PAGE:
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Version 9 (modified by Antoine Martin, 7 years ago) (diff)

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Picture Encodings

This page is strongly related to WindowRefresh, the [wiki/ClientRendering client rendering] is also relevant.

Introduction

Xpra supports a number of picture encodings, provided you have the required libraries installed. Even then, the features of each encoding may vary based on the version of the libraries and other dependencies, both client and server side.
Here is the list as of v0.8

  • lossless encodings:
    • rgb24 (+zlib)
    • png
  • lossy encodings:
    • jpeg
    • webm
    • vpx
    • x264

Choosing an Encoding

The best thing to do is to try them all and choose the one that provides the best results. Here are some rough guidelines:

  • on LANs with 100MBit/s or higher, use fast lossy encodings: either rgb24 or png
  • otherwise, choose x264 and tune the speed/quality to suit your needs (see below)

The other encodings are somewhat less useful:

  • vpx is similar to x264 but it does not support speed and quality tuning
  • webm is single image subset of vpx, and therefore lacks intra-frame compression - but latency is good
  • jpeg gives lower size/quality than other lossy encodings

x264 specifics

(see wikipedia H.264) x264 is the encoding that supports the most options and tunings. Quality/speed and minimum quality/speed can be set via the command line (and the latter can also be changed at runtime via the tray applet) Note that even when using the x264 encoding, some small screen updates may get sent as png or rgb24 to save time/bandwidth (not encoding a full frame).

Profiles

(see wikipedia h264 profiles) x264 supports the following profiles: baseline, main, high, high10, high422 and high444.

At present, we use high or better by default unless the client overrides it.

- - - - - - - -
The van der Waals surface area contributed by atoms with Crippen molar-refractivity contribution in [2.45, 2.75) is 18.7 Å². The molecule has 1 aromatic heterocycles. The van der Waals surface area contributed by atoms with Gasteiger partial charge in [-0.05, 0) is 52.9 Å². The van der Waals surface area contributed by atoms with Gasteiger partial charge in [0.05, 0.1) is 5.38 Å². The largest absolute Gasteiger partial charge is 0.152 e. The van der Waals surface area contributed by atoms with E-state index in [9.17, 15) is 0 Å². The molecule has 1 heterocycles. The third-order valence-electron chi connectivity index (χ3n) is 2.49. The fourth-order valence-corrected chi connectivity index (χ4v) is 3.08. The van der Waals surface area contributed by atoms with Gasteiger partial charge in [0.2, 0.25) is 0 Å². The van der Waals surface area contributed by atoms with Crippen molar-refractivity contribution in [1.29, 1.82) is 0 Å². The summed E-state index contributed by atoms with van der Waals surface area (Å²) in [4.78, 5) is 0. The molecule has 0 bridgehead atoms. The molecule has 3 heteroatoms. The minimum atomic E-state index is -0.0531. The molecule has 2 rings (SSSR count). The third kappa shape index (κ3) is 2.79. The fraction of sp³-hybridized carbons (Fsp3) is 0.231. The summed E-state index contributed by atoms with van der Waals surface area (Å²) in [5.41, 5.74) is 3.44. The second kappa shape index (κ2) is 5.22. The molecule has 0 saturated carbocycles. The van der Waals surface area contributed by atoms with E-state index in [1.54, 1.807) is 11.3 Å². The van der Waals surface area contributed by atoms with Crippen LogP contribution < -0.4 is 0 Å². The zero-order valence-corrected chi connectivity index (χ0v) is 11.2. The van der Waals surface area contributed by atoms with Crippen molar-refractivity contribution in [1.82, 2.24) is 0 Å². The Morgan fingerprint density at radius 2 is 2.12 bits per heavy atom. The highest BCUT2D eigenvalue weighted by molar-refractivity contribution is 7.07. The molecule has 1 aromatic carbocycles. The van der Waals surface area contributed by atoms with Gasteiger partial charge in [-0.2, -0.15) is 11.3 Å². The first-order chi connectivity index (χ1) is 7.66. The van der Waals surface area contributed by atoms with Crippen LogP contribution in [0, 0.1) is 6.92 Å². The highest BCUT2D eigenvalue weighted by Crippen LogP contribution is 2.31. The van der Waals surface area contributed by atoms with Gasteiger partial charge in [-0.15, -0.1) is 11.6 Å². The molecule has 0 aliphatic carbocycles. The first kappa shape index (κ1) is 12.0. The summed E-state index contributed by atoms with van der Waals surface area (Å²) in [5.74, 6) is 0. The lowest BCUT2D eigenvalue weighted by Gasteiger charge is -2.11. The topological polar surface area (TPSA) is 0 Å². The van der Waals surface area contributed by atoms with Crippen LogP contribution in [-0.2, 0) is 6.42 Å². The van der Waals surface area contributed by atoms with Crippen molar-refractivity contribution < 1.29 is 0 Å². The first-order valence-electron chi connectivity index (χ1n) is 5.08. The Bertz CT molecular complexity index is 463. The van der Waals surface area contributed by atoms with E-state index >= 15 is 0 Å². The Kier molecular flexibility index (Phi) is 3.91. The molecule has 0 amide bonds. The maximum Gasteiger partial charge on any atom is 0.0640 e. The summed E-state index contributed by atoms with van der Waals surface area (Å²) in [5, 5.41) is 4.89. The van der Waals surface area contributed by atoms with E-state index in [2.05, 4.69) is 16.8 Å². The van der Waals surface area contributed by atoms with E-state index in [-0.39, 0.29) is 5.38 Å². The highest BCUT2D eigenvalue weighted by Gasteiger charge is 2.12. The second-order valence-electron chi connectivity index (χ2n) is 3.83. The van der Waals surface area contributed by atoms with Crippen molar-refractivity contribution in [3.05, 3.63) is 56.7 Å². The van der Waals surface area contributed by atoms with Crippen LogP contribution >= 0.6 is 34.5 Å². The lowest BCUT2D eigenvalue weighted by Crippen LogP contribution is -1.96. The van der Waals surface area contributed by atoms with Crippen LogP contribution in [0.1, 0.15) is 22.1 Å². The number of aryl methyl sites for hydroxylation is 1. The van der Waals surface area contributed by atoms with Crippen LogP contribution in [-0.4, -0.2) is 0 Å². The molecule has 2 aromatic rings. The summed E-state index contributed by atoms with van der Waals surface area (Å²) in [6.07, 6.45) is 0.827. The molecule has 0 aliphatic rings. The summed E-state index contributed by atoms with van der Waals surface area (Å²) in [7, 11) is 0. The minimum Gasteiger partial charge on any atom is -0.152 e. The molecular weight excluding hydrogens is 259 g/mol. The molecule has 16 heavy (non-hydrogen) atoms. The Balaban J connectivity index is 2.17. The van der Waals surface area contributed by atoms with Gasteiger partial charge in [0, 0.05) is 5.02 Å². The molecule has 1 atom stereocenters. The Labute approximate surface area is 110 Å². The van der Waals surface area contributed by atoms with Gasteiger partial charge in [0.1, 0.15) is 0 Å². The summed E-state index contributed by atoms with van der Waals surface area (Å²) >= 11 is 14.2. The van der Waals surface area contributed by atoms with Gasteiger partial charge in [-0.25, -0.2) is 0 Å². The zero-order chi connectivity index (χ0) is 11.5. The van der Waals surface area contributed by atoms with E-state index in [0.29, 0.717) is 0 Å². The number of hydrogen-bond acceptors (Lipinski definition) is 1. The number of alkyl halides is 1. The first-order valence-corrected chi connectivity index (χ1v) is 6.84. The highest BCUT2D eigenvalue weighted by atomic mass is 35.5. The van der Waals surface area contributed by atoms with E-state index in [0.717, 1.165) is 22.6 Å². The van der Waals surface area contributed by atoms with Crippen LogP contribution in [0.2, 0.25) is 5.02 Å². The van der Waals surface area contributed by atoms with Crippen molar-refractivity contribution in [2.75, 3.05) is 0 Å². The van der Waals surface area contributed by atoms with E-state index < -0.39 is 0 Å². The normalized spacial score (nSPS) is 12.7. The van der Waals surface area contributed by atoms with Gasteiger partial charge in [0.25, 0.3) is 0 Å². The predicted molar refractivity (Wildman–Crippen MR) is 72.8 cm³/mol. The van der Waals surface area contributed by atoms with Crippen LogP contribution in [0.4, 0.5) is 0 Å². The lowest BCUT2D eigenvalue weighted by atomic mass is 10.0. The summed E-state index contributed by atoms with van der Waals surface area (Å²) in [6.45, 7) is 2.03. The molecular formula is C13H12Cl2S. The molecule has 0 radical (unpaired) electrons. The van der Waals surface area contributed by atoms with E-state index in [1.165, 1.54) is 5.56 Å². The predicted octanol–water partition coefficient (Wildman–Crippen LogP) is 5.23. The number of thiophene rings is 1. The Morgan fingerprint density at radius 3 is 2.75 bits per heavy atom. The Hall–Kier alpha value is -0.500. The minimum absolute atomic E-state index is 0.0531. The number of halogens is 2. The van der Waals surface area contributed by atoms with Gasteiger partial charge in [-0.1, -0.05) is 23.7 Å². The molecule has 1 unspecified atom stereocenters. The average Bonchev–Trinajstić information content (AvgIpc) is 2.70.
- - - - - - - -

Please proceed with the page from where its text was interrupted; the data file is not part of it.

Quality Option

What this does should be obvious (in x264 speak, this controls the rc.f_rf_constant parameter), but it is more complicated than you think:

  • we support 3 different colourspace modes: YUV420, YUV422 and YUV444 and this affects the quality of the picture too. (YUV420 is used for lowest quality settings). YUV444 uses roughly twice as much bandwidth as YUV420. Switching from one mode to another is expensive, as we then need to send a new key frame and re-initialize both the encoder and the decoder - so the thresholds for going up to the next mode are not the same as the thresholds for going down to the next mode (prevents a yoyo effect).
  • not all modes are supported by all profiles, so we need to switch to a different profile to support YUV422 (high422 or high444) and YUV444 (high444 only).
  • some builds against older versions of libav/ffmpeg only support YUV420, see x264-limited-csc.patch

Speed Option

This option, shown as "latency" via the tray menu, controls how hard the encoder is going to work at compressing the picture. Working harder means lower bandwidth, but also higher latency. x264 supports the following speed settings: ultrafast, superfast, veryfast, faster, fast, medium, slow, slower, veryslow and placebo. xpra maps the 100% to 0% speed option from superfast to slower only. veryslow and placebo are not particularly useful (diminishing returns: much much slower and without sufficient savings for real-time use). ultrafast is not available because setting the encoder to this setting has side-effects which prevents other settings from behaving as they should if the option is later changed. And in theory, superfast is almost as good. To test ultrafast, try x264-allow-ultrafast.patch

Tuning

The best way to choose the right options is through wiki/Testing. Though you may find some good illustrations online to give you an idea of the trade offs. (ie: fps vs noise, fps vs size) Be aware that the lossless auto-refresh will trigger a new frame at 95% quality, which often means re-initializing the whole codec, and this is expensive so increasing this delay may help.

Notes

When comparing performance, make sure that you use the right metrics... The number of updates per second is not always a good one (if there are more small regions, this can be a good or a bad thing), more examples here: Misleading Statistics